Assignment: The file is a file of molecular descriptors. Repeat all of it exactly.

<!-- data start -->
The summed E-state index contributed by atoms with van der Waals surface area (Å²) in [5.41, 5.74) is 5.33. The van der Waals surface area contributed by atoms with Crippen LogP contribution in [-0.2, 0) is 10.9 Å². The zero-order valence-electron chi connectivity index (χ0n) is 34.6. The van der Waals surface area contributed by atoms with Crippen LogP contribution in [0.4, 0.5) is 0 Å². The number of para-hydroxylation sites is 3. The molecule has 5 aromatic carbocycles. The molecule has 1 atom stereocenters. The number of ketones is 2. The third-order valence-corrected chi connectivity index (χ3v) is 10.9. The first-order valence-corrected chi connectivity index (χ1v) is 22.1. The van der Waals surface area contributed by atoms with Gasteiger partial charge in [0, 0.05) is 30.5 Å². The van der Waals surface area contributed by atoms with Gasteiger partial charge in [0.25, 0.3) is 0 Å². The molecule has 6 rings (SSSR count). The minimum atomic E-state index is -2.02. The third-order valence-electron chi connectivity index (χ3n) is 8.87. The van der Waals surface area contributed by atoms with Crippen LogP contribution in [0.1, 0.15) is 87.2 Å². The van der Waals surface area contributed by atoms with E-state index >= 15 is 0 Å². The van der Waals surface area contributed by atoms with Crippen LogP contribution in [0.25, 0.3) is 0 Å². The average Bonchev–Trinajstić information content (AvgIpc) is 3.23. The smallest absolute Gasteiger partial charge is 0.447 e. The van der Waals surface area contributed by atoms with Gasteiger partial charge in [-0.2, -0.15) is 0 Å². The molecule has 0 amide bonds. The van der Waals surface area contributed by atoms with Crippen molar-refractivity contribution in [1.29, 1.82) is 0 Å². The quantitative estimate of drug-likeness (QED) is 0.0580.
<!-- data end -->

The summed E-state index contributed by atoms with van der Waals surface area (Å²) in [5.41, 5.74) is 5.33. The van der Waals surface area contributed by atoms with Crippen LogP contribution in [-0.2, 0) is 10.9 Å². The zero-order valence-electron chi connectivity index (χ0n) is 34.6. The van der Waals surface area contributed by atoms with Crippen LogP contribution in [0.4, 0.5) is 0 Å². The number of para-hydroxylation sites is 3. The molecule has 5 aromatic carbocycles. The molecule has 1 atom stereocenters. The number of ketones is 2. The third-order valence-corrected chi connectivity index (χ3v) is 10.9. The first-order valence-corrected chi connectivity index (χ1v) is 22.1. The van der Waals surface area contributed by atoms with Gasteiger partial charge in [0, 0.05) is 30.5 Å². The van der Waals surface area contributed by atoms with Gasteiger partial charge in [0.25, 0.3) is 0 Å². The molecule has 6 rings (SSSR count). The minimum atomic E-state index is -2.02. The third-order valence-electron chi connectivity index (χ3n) is 8.87. The van der Waals surface area contributed by atoms with Crippen LogP contribution in [0.1, 0.15) is 87.2 Å². The van der Waals surface area contributed by atoms with E-state index >= 15 is 0 Å². The van der Waals surface area contributed by atoms with Crippen LogP contribution in [0.25, 0.3) is 0 Å². The average Bonchev–Trinajstić information content (AvgIpc) is 3.23. The smallest absolute Gasteiger partial charge is 0.447 e. The van der Waals surface area contributed by atoms with Gasteiger partial charge in [-0.2, -0.15) is 0 Å². The molecule has 0 amide bonds. The van der Waals surface area contributed by atoms with Crippen molar-refractivity contribution in [1.29, 1.82) is 0 Å². The quantitative estimate of drug-likeness (QED) is 0.0580.